• The moon from Monster Seeking Monster is used in the game as well.
  • Catchphrase: Each dummy has a catchphrase, created by the player when the game starts, that they say after each joke.
  • Creepy Doll: Downplayed. The avatars are designed like wooden dummies but naturally look a little off.
  • Pirate Parrot: The Captain has a parrot companion who acts as an assistant by keeping scores and cueing each dummy to tell their joke.
  • Sad Clown: Several entries in the Captain's Log hint that he's not entirely satisfied with his lot in life. Apparently the horrors he witnessed at sea took away his sense of humor.
  • Shout-Out:
    • The credits music is a pastiche of Jimmy Buffett.
    • In one of his logs, Chuck expresses indignation that Tom Hanks responded to fan mail by saying he wasn't the inspiration for Captain Phillips.
  • Skewed Priorities: The second round of the game has the ship hit a...rubber duck. And start sinking. While the Captain does say women and children first, he insists the stand up contest continue.
  • There Can Only Be One: In the final round, you're competing to get the last life vest.
  • Unwitting Instigator of Doom: What causes the Joke Boat to start sinking at the beginning of the final round? A rubber duck.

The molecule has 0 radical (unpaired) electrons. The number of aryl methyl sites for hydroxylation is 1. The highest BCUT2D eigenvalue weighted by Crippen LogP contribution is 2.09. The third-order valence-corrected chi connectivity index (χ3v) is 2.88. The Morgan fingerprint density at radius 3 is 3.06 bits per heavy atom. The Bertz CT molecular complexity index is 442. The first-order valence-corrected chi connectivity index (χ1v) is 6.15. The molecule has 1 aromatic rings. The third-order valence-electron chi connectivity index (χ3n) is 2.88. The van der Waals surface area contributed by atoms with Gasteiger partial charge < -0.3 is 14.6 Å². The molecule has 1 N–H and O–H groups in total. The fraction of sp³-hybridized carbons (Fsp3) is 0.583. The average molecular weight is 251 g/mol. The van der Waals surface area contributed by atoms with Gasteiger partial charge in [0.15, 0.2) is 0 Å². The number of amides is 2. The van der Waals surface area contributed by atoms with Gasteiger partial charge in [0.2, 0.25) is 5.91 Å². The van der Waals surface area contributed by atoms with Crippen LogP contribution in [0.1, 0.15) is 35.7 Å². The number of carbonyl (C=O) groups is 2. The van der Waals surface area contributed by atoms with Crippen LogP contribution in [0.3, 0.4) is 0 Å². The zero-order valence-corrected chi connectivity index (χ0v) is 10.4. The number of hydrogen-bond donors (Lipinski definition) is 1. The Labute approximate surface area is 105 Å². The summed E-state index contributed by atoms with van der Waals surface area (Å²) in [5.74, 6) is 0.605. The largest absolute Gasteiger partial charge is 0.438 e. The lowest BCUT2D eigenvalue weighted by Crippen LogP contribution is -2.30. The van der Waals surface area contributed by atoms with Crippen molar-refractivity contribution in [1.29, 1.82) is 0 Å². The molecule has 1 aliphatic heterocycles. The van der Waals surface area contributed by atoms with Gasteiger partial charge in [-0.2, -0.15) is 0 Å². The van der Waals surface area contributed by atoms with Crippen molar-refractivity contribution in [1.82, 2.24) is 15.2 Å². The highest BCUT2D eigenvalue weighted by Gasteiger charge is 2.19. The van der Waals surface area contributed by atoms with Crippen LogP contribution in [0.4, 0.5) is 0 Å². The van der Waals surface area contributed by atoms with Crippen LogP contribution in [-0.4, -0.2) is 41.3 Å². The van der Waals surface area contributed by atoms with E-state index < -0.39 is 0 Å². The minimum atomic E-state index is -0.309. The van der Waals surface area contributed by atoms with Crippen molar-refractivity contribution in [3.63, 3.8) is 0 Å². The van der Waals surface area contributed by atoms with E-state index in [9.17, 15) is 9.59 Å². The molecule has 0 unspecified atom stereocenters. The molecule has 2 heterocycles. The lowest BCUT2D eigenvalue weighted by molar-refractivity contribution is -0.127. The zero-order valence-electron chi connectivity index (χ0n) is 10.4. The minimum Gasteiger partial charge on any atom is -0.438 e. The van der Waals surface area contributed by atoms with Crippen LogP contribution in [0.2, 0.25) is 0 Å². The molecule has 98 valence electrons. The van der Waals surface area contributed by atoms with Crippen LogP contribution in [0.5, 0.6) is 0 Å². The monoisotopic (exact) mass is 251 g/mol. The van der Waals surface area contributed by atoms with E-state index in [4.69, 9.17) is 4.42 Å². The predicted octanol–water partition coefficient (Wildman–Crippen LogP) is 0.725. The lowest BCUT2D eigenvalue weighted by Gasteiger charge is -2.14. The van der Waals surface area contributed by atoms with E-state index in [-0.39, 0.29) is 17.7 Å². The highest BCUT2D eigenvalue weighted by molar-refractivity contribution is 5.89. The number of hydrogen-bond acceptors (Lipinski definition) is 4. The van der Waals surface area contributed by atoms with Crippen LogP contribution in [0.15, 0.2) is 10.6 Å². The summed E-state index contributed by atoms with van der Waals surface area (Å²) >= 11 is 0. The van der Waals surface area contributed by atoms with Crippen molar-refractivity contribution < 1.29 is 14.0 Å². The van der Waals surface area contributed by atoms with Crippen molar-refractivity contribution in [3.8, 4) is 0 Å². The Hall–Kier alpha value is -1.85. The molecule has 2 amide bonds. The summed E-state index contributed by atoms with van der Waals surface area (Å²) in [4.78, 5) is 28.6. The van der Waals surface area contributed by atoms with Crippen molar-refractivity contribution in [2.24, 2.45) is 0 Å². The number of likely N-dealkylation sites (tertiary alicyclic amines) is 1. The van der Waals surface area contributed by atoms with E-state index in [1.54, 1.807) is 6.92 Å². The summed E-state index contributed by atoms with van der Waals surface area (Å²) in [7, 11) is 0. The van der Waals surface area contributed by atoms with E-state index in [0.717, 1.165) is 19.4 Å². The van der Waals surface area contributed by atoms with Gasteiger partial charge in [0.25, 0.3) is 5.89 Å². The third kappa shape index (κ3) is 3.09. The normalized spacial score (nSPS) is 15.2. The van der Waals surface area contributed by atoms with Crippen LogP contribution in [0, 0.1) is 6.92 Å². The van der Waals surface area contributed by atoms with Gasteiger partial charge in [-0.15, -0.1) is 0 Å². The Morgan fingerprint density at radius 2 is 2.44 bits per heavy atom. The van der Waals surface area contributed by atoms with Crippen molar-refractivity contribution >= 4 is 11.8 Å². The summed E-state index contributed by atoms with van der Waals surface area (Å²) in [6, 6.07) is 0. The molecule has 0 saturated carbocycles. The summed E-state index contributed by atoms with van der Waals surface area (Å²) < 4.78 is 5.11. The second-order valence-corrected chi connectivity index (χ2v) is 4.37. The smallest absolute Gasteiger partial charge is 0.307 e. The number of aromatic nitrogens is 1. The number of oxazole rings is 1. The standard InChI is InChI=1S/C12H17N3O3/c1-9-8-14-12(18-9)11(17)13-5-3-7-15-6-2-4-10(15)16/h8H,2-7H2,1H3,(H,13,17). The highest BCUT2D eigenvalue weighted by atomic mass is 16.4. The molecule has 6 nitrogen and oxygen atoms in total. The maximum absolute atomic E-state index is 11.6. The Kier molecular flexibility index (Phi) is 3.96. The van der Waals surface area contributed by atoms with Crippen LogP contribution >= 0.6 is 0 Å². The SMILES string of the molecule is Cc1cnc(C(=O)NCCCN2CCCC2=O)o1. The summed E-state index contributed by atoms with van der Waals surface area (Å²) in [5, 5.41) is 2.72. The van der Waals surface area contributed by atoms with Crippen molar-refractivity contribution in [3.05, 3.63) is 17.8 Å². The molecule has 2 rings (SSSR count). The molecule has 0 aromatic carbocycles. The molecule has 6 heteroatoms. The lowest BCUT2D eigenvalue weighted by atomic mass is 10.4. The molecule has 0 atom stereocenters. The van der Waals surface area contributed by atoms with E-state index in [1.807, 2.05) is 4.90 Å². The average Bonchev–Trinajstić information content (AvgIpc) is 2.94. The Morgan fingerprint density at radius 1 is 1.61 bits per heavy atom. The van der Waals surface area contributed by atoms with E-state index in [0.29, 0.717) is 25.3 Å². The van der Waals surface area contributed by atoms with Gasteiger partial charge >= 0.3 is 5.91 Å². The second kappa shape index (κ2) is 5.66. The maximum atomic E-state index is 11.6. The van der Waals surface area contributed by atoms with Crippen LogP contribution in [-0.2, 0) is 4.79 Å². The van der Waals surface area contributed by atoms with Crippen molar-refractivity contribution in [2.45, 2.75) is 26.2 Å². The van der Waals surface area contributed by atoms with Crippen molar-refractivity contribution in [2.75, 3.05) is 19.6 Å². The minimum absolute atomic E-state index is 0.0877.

• Vaudeville Hook: The loser of a round will be hauled off by a hook if their opponent gets all the votes and qualifies for the "Crushed It" bonus.

     Role Models 
  • Player Personality Quiz: Each round has the players choose which of a set of "roles" (from categories such as "Boring Things" or "Mario Kart Items") they think best fits themselves and the other players. Whoever gets the most votes for that role gets assigned to it and scores some points in the form of "science pellets", with ties being broken by a vote between the other players.

Games debuting in The Jackbox Party Pack 7:

     The Devils and the Details 
  • Alien Among Us: The game's framing device involves a sitcom about a family of devils trying to live like humans.
  • The Cameo:
    • Billy O'Brien appears in the game intro buried beneath the ground. He also appears as a flashing image on TV in one game.
    • Captain Chuck Hull from Joke Boat appears as the ghost in "The Case of the Haunted Suburb".
    • One of the Fakin' It men appears in the "Greet Your Neighbor" task.
  • Colony Drop: “The Bigger Bang” involves the family discovering an enormous meteor is about to hit the Earth.
  • Dinner with the Boss: "Stress to Impress" has the family inviting one parent's boss over for dinner.
  • Disapproving Look: Teen players can interrupt other player's Selfish actions by rolling their eyes disapprovingly.
  • Has Two Mommies: The family can have two parents with the same gender.